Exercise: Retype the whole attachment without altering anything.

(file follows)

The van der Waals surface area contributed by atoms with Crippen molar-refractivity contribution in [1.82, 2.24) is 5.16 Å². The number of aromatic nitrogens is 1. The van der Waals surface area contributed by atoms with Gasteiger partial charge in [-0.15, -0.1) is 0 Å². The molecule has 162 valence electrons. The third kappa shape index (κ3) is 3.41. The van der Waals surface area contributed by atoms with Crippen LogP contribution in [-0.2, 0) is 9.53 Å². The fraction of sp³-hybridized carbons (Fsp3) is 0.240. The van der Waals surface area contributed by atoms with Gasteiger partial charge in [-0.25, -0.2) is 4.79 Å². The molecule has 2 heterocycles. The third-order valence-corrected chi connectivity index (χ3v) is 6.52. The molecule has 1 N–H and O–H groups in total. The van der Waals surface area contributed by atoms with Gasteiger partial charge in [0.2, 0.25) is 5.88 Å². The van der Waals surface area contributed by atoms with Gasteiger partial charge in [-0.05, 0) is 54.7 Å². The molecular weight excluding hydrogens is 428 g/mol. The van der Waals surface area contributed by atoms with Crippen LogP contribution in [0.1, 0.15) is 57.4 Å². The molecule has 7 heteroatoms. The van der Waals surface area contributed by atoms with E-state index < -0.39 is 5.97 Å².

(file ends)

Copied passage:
The van der Waals surface area contributed by atoms with Crippen molar-refractivity contribution in [1.82, 2.24) is 5.16 Å². The number of aromatic nitrogens is 1. The van der Waals surface area contributed by atoms with Gasteiger partial charge in [-0.15, -0.1) is 0 Å². The molecule has 162 valence electrons. The third kappa shape index (κ3) is 3.41. The van der Waals surface area contributed by atoms with Crippen LogP contribution in [-0.2, 0) is 9.53 Å². The fraction of sp³-hybridized carbons (Fsp3) is 0.240. The van der Waals surface area contributed by atoms with Gasteiger partial charge in [-0.25, -0.2) is 4.79 Å². The molecule has 2 heterocycles. The third-order valence-corrected chi connectivity index (χ3v) is 6.52. The molecule has 1 N–H and O–H groups in total. The van der Waals surface area contributed by atoms with Gasteiger partial charge in [0.2, 0.25) is 5.88 Å². The van der Waals surface area contributed by atoms with Gasteiger partial charge in [-0.05, 0) is 54.7 Å². The molecular weight excluding hydrogens is 428 g/mol. The van der Waals surface area contributed by atoms with Crippen LogP contribution in [0.1, 0.15) is 57.4 Å². The molecule has 7 heteroatoms. The van der Waals surface area contributed by atoms with E-state index < -0.39 is 5.97 Å².